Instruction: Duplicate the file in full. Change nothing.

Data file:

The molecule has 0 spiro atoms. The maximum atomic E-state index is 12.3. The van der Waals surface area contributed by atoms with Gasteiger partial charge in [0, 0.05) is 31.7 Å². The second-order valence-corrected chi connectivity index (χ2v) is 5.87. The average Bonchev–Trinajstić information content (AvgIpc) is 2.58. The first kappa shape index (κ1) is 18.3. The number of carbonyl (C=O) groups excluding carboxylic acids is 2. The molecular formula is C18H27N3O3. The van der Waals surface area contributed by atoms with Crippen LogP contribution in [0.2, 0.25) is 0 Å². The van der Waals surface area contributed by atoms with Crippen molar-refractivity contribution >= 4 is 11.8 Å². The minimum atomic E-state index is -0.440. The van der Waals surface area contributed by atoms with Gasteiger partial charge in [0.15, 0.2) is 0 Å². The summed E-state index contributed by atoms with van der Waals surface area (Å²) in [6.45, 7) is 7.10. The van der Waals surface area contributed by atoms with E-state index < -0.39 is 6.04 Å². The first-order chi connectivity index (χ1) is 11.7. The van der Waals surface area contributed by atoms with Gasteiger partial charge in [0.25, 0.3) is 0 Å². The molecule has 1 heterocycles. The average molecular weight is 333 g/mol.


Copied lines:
The molecule has 0 spiro atoms. The maximum atomic E-state index is 12.3. The van der Waals surface area contributed by atoms with Gasteiger partial charge in [0, 0.05) is 31.7 Å². The second-order valence-corrected chi connectivity index (χ2v) is 5.87. The average Bonchev–Trinajstić information content (AvgIpc) is 2.58. The first kappa shape index (κ1) is 18.3. The number of carbonyl (C=O) groups excluding carboxylic acids is 2. The molecular formula is C18H27N3O3. The van der Waals surface area contributed by atoms with Crippen LogP contribution in [0.2, 0.25) is 0 Å². The van der Waals surface area contributed by atoms with Crippen molar-refractivity contribution >= 4 is 11.8 Å². The minimum atomic E-state index is -0.440. The van der Waals surface area contributed by atoms with Gasteiger partial charge in [0.15, 0.2) is 0 Å². The summed E-state index contributed by atoms with van der Waals surface area (Å²) in [6.45, 7) is 7.10. The van der Waals surface area contributed by atoms with E-state index < -0.39 is 6.04 Å². The first-order chi connectivity index (χ1) is 11.7. The van der Waals surface area contributed by atoms with Gasteiger partial charge in [0.25, 0.3) is 0 Å². The molecule has 1 heterocycles. The average molecular weight is 333 g/mol.